Last summer, I was attending a birthday party for my MIL at a restaurant, and they were quite fine with me bringing in my own food because they didn't want to be responsible for making me sick. I explained that I have an auto-immune illness, and would get very sick if the food isn't completely free of gluten (and a few other major foods that I cannot tolerate, likely as a result of the celiac).

You have every right to eat with your friends without getting sick. It really is a win-win situation for all if you bring your own food.

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I bring meals with me to restaurants all the time. I don't ask beforehand, I just do what I want. Usually the waitress is mostly confused by why I'm not ordering anything, but never says anything about it. If she did, I'd pull a "if I can't eat this here, I'm taking all my friends with me to a different place" .

I'm with kbtoyssni, I just bring in my food in a place where I don't think I can eat. I make sure the food is not something that needs to be reheated. Sometimes this is a full meal or a partial meal to supplement what I am able to order off the menu. I will order a drink.

Also, in time eating different food will not bother you.

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I take my chips, salad dressing, crachers etc ALL THE TIME.

DON'T make a big deal about it just do it.

i guess i'm so lucky in CA i called and asked it they'd warm up some trader joes soup in a clean dish in microwave and they were happy to do so. MIL was horrified but..........after 2 weeks of eating out at everymeal, i didn't care what anyone thought at that point.!

Just be discreet and so sweet that suqar drips from your lips. :lol:

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I've even asked restaurants to heat things up for me! When I go to buffets I'll make myself a cheese sandwich in one of those toaster bags and ask them to heat it up so I have a grilled cheese. Not sure I'd recommend that if you're worried about getting kicked out for bringing your own food though :P I'm a restaurant's worst nightmare!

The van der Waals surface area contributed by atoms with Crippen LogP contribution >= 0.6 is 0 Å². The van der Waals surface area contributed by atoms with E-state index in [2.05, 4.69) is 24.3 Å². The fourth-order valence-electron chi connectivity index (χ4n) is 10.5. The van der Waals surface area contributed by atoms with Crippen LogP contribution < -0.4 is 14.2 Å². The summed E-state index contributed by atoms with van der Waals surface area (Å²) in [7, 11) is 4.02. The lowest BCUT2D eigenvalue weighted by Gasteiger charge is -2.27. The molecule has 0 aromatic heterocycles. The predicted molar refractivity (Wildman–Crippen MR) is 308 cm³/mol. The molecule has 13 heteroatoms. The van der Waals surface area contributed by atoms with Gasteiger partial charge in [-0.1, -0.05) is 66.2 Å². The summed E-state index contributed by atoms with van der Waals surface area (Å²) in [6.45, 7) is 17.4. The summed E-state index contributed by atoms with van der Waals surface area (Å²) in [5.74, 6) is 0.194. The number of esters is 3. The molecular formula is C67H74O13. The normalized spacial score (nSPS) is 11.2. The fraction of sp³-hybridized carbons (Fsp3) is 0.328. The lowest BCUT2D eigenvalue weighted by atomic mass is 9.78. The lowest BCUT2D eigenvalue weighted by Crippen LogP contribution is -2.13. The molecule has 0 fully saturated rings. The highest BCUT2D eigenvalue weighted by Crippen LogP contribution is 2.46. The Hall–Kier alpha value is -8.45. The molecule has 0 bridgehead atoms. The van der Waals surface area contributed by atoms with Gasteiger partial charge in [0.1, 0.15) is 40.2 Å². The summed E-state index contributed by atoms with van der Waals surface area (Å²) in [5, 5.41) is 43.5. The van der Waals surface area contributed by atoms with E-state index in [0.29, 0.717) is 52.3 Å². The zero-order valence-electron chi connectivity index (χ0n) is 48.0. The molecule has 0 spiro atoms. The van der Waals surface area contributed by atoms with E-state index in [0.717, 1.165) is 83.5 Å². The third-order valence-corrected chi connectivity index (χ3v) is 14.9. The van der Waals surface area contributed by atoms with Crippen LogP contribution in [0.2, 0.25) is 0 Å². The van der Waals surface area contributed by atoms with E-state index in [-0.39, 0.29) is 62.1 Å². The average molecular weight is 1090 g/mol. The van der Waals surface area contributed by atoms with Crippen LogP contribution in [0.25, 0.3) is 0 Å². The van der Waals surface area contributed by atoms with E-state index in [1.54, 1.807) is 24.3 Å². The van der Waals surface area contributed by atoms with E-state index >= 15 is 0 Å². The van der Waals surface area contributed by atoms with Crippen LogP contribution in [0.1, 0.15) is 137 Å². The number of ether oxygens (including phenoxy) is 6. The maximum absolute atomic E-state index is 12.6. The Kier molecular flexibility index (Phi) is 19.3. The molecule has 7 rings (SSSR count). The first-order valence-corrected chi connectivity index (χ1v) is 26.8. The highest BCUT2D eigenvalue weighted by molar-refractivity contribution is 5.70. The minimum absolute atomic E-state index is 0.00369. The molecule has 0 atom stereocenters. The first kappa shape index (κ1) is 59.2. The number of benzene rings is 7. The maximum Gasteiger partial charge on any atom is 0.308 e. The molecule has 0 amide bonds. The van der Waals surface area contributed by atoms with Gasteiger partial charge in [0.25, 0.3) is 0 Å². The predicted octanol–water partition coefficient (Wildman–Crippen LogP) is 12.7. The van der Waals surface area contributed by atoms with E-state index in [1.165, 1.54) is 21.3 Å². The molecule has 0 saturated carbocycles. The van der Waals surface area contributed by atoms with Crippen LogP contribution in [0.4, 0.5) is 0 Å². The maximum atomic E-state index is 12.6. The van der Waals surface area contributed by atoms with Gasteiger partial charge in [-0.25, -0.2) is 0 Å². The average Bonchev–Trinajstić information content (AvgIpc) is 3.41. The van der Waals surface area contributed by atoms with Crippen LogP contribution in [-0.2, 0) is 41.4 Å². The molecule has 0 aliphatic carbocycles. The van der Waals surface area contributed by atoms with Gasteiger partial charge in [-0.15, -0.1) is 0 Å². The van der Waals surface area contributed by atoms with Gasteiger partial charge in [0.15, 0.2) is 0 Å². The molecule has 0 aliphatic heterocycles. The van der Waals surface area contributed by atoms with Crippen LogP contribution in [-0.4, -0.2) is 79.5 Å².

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If you feel backed in a corner, tell the manager you want a signed, dated note that his food will not make you sick. Tell him your lawyer will keep it on file. Although, that might get you kicked out. ;)

I personally have a doctor's note that says I must carry food with me, but so far I have not had to use it. I have carried banana bread into restaurants before, but never a whole meal.

have you tried that before? getting a document from the manager? i'd be suprised if they'd sign something like that.

i think a dr's note would be a good thing.

Maybe you can visit the place before hand or set up a meeting. No restaurants like people talking bad about them so I suspect they may let you bring in wheat free soy sauce to use on something or they can prepare something special ahead of time with advance notice. It usually works when I travel and know where the group is headed. When I dont, I just have salad or plain rice -- not much of a meal but it beats nothing and really beats getting glutened.

good luck!

i have heard that visiting with the chef/manager before the meal is a good thing. don't know if you'd have time to that day. maybe a call?

i guess i'm so lucky in CA i called and asked it they'd warm up some trader joes soup in a clean dish in microwave and they were happy to do so. MIL was horrified but..........after 2 weeks of eating out at everymeal, i didn't care what anyone thought at that point.!